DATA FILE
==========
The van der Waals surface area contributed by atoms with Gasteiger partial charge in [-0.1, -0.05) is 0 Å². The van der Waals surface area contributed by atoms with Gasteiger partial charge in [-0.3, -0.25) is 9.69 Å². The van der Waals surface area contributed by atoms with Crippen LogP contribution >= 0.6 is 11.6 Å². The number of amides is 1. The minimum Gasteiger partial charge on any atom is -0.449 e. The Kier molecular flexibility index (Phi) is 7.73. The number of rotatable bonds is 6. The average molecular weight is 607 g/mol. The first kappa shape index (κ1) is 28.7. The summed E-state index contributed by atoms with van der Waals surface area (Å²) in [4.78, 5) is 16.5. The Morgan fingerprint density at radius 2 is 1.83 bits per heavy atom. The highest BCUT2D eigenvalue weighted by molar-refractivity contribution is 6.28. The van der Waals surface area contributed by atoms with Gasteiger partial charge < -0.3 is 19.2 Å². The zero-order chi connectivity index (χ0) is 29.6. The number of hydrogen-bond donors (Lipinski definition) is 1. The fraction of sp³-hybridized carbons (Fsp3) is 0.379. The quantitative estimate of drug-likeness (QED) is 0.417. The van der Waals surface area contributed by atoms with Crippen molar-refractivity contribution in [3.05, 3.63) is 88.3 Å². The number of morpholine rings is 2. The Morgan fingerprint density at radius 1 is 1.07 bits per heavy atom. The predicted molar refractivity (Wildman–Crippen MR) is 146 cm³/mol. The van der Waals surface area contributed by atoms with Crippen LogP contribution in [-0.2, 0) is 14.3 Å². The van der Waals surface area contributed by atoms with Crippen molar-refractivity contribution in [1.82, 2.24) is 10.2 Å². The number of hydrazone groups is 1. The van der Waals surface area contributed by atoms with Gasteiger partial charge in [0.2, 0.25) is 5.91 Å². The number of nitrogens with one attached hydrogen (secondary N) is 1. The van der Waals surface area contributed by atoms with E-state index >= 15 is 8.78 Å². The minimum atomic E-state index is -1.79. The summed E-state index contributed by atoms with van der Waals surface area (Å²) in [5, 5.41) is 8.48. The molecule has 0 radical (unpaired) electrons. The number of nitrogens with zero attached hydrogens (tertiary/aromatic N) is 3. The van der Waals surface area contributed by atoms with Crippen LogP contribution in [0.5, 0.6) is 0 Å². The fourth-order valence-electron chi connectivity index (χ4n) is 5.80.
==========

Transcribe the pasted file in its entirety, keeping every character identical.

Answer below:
The van der Waals surface area contributed by atoms with Gasteiger partial charge in [-0.1, -0.05) is 0 Å². The van der Waals surface area contributed by atoms with Gasteiger partial charge in [-0.3, -0.25) is 9.69 Å². The van der Waals surface area contributed by atoms with Crippen LogP contribution >= 0.6 is 11.6 Å². The number of amides is 1. The minimum Gasteiger partial charge on any atom is -0.449 e. The Kier molecular flexibility index (Phi) is 7.73. The number of rotatable bonds is 6. The average molecular weight is 607 g/mol. The first kappa shape index (κ1) is 28.7. The summed E-state index contributed by atoms with van der Waals surface area (Å²) in [4.78, 5) is 16.5. The Morgan fingerprint density at radius 2 is 1.83 bits per heavy atom. The highest BCUT2D eigenvalue weighted by molar-refractivity contribution is 6.28. The van der Waals surface area contributed by atoms with Gasteiger partial charge < -0.3 is 19.2 Å². The zero-order chi connectivity index (χ0) is 29.6. The number of hydrogen-bond donors (Lipinski definition) is 1. The fraction of sp³-hybridized carbons (Fsp3) is 0.379. The quantitative estimate of drug-likeness (QED) is 0.417. The van der Waals surface area contributed by atoms with Crippen molar-refractivity contribution in [3.05, 3.63) is 88.3 Å². The number of morpholine rings is 2. The Morgan fingerprint density at radius 1 is 1.07 bits per heavy atom. The predicted molar refractivity (Wildman–Crippen MR) is 146 cm³/mol. The van der Waals surface area contributed by atoms with Crippen LogP contribution in [-0.2, 0) is 14.3 Å². The van der Waals surface area contributed by atoms with Crippen molar-refractivity contribution in [1.82, 2.24) is 10.2 Å². The number of hydrazone groups is 1. The van der Waals surface area contributed by atoms with Gasteiger partial charge in [0.2, 0.25) is 5.91 Å². The number of nitrogens with one attached hydrogen (secondary N) is 1. The van der Waals surface area contributed by atoms with E-state index >= 15 is 8.78 Å². The minimum atomic E-state index is -1.79. The summed E-state index contributed by atoms with van der Waals surface area (Å²) in [5, 5.41) is 8.48. The molecule has 0 radical (unpaired) electrons. The number of nitrogens with zero attached hydrogens (tertiary/aromatic N) is 3. The van der Waals surface area contributed by atoms with Crippen LogP contribution in [0.5, 0.6) is 0 Å². The fourth-order valence-electron chi connectivity index (χ4n) is 5.80.